Gambia’s chances for success in the case have been improved by the international assistance it has received so far. Some of this has been factual and analytic. Some has been diplomatic and multilateral.
Examples of the former include the UN’s 2018 International Fact-Finding Mission on Myanmar, which has proven vital in bringing to light the plight of Rohingya and describing the events of recent years as “genocide.”
Examples of the latter include sustained backing from the OIC, the second-largest intergovernmental body in the world. Perhaps the government of Myanmar did not expect such a massive institution to weigh in on the issue. Perhaps it assumed, as many others long have, that the remit of the OIC is solely Palestine and the plight of Palestinians. But this is a dangerous misunderstanding, born from a severely incomplete reading of the origins of the organization.
Founded in 1969, the OIC has sometimes been understood to be a vehicle through which the Muslim world might express solidarity with Palestinians. In 1969 a man who identified with radical Christianity launched an attack on Al-Aqsa Mosque in Jerusalem with the aim of destroying it. The shock of that incident mobilized the entire Muslim world in response and the OIC was established with the support of many governments around the world.
But that is not the whole picture. While the OIC was founded with the intent of standing with the Palestinians, its mandate was always global. It included, as part of its core mission and identity, the protection of all vulnerable or persecuted Muslims. This includes the Palestinians, for example, and, especially during the 1990s, Muslims in Eastern European nations such as Bosnia, Albania and Kosovo.
That solidarity extends to the Rohingya. This might explain why Myanmar’s military junta has belatedly awoken to the threat of prosecution it faces and the larger circumstances behind it.
While the road ahead for the Rohingya is undoubtedly difficult and dangerous, the support of the OIC, alongside vital engagement from Western powers such as Canada and the Netherlands, holds out the promise of hope. That hope is distant, perhaps, and unclear at times — but the Rohingya are not alone.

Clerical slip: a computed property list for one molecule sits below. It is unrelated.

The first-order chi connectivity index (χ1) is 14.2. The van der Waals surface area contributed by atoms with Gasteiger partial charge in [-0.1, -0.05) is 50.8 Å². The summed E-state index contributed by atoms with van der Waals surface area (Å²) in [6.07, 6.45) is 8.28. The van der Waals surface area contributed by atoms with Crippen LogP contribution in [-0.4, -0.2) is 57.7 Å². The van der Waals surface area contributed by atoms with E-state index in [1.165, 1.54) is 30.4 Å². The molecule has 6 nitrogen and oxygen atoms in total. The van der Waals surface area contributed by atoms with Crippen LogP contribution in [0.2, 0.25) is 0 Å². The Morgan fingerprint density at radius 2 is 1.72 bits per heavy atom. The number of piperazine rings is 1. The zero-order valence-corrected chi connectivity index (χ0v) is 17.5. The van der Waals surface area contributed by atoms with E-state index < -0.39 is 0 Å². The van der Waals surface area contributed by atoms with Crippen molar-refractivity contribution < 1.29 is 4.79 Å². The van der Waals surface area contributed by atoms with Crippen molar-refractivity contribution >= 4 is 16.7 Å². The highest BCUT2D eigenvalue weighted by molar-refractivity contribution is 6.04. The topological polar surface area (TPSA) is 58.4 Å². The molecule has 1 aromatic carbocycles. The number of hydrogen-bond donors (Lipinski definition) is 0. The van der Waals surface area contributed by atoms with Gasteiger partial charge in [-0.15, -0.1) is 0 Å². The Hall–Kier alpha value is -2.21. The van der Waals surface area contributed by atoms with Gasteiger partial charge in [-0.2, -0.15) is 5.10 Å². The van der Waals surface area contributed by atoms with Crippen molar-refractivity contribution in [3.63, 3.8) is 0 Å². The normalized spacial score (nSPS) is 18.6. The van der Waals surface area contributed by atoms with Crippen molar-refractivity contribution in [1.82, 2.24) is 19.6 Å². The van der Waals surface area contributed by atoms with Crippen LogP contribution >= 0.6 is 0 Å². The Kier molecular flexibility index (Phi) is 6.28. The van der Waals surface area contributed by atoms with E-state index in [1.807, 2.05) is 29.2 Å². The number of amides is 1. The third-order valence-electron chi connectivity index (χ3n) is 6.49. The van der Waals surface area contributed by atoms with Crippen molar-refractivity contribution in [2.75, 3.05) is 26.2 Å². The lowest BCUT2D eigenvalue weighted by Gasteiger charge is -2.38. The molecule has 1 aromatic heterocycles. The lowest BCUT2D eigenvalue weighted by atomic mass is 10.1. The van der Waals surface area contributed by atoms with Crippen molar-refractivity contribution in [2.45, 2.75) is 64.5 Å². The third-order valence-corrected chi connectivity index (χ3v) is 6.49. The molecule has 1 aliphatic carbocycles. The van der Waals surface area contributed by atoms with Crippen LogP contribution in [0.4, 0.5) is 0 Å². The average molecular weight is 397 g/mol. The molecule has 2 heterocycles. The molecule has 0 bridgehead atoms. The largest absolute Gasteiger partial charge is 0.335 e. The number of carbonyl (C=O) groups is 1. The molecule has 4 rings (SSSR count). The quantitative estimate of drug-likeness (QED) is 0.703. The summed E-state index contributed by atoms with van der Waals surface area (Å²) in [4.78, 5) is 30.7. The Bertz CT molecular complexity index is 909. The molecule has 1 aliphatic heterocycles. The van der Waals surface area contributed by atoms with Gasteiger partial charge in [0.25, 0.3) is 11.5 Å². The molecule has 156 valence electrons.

And while it might not seem like it in the present moment, the investment of the OIC in this conflict, and the important initiative implemented by Gambia, also heralds something else, something to cheer for: That the international order has champions of sustainability and principle in quarters where we do not stereotypically expect to find them.
Tragedies such as that which has befallen the Rohingya are reminders of how far the world has to go to guarantee rights and dignity to the most vulnerable. But there are also moments when peoples of different faiths, cultures and geographies find common ground. In doing so, they not only build the trust and affection that are so vital to sustaining international peace and prosperity, they also renew the core values upon which the world order stands.
We have in recent years allowed ourselves to forget the value of that order, to overlook violations of our shared moral commitments, and to blind ourselves to the dangers of emboldening aggressors.
But while we might have hoped the Muslim world would have stepped forward earlier and more decisively, that does not mean it is not stepping forward now, that it is not turning to international institutions to secure rights and freedoms for its co-religionists, or that it is not invested in the global order, too.

  • Muddassar Ahmed is an advisory council member at the Atlantic Council in Washington.